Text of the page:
05/11/2014 | Gary Hartley | Transport, Products and technology | car battery, electric cars, energy storage, EV, EVs, green technology, innovation, low carbon transport, recharging, research, smart grid, transport innovation
Electric vehicles offer drivers an opportunity to shake their fossil fuel addiction, but such a feel-good change does not mean that EV technology experts are resting on their laurels. There is always room to make things cleaner, cheaper and more practical. ‘Range anxiety’, although diminishing as the performance of EVs is more widely understood, still remains a reason why some drivers and organisations don’t take the plunge. Scientists at Singapore’s Nanyang Technological University (NTU) claim they’ve cracked it with 2-in-1 electric motor, which integrates the normal motor with the air-conditioning compressor.
The space saved means bigger batteries can be used, placing more power under the bonnet, while the compressor can also use energy from vehicle braking. Meanwhile, researchers in North Carolina claim the way to put to bed such anxieties once and for all is their new range-estimating software for all EVs. The user-friendly interface crunches the numbers based on everything from current energy consumption to traffic and road incline, and provides an estimate to what the experts say is game-changing accuracy. Charging EVs does not necessarily have to be a one-way street - as a pilot in the States is demonstrating. By making a ‘network’ of vehicles, a professor at the University of Delaware has proved that a kind of mini power-plant can be created which can sell energy back to the grid when it’s not being used. The technology involved is still a fair way off the mainstream.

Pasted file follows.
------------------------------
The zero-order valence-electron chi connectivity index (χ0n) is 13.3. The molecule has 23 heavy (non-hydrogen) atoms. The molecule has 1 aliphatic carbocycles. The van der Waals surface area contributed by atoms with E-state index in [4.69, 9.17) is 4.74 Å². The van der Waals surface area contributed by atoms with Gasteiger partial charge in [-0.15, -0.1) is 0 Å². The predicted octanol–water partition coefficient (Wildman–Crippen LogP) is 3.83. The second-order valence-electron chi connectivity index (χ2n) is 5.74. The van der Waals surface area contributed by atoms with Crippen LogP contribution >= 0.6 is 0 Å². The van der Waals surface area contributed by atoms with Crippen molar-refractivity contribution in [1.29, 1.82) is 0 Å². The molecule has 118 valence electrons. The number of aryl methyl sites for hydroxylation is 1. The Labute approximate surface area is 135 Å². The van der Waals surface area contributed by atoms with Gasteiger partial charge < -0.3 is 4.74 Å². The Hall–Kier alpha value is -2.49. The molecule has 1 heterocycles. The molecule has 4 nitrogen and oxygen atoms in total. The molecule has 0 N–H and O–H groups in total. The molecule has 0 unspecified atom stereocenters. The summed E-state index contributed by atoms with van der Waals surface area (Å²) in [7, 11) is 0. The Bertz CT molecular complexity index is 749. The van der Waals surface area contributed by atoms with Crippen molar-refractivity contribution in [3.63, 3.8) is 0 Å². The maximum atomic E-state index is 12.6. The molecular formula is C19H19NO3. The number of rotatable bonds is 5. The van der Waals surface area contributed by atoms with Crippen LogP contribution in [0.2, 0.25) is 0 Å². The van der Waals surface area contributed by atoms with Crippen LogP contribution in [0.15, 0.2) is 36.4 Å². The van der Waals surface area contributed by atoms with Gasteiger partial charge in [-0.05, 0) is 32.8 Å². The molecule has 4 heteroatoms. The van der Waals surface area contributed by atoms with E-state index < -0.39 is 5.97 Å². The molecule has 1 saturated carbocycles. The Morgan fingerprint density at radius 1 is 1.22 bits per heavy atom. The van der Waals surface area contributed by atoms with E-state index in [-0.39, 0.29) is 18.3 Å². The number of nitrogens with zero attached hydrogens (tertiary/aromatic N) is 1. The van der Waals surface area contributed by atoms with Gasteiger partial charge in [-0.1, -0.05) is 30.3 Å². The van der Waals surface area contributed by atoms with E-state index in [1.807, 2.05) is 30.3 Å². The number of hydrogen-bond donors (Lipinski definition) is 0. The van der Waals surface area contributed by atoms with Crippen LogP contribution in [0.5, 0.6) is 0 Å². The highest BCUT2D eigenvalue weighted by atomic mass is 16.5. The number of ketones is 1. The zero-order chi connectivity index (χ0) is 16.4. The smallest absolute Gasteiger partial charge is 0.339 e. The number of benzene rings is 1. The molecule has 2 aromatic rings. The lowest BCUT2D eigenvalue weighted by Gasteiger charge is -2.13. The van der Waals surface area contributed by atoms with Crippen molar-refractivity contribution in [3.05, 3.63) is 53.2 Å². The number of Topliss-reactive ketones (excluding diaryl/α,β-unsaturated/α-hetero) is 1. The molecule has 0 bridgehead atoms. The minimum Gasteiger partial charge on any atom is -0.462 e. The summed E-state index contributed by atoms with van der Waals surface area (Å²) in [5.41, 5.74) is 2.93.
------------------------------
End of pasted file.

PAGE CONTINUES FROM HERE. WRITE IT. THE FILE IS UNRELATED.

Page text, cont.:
EVs don’t come complete with two-way chargers and the circuit boards being used to connect cars to each other and the grid are not yet commercially available. With smart grids a significant issue on the international energy policy agenda, though, this is perhaps one to watch - although some big names are already looking at systems where one electric car could be used as an emergency back-up power supply for a home. Zero-carbon recharging is another expected area of growth. A new solar car port looks like an interesting development, especially considering its makers say it can be installed in five minutes. However, this is also another area with barriers to be overcome; with this one, it’s all about prohibitive cost at this stage. There are also new types of vehicles going electric. A Derby motorhome company has designed what they claim to be the first all-electric camper van. Hillside Leisure director Mark Cross even manages to provide a camping analogy to explain the efficiency of increasingly-common fast charging facilities:
"A dedicated CHAdeMO quick charger can recharge the battery to 80 per cent capacity in as little as 30 minutes – a perfect time to grab a snack on route to a campsite.More than 1,100 of these quick chargers are already available and have been installed across Europe, with 220 of those in the UK."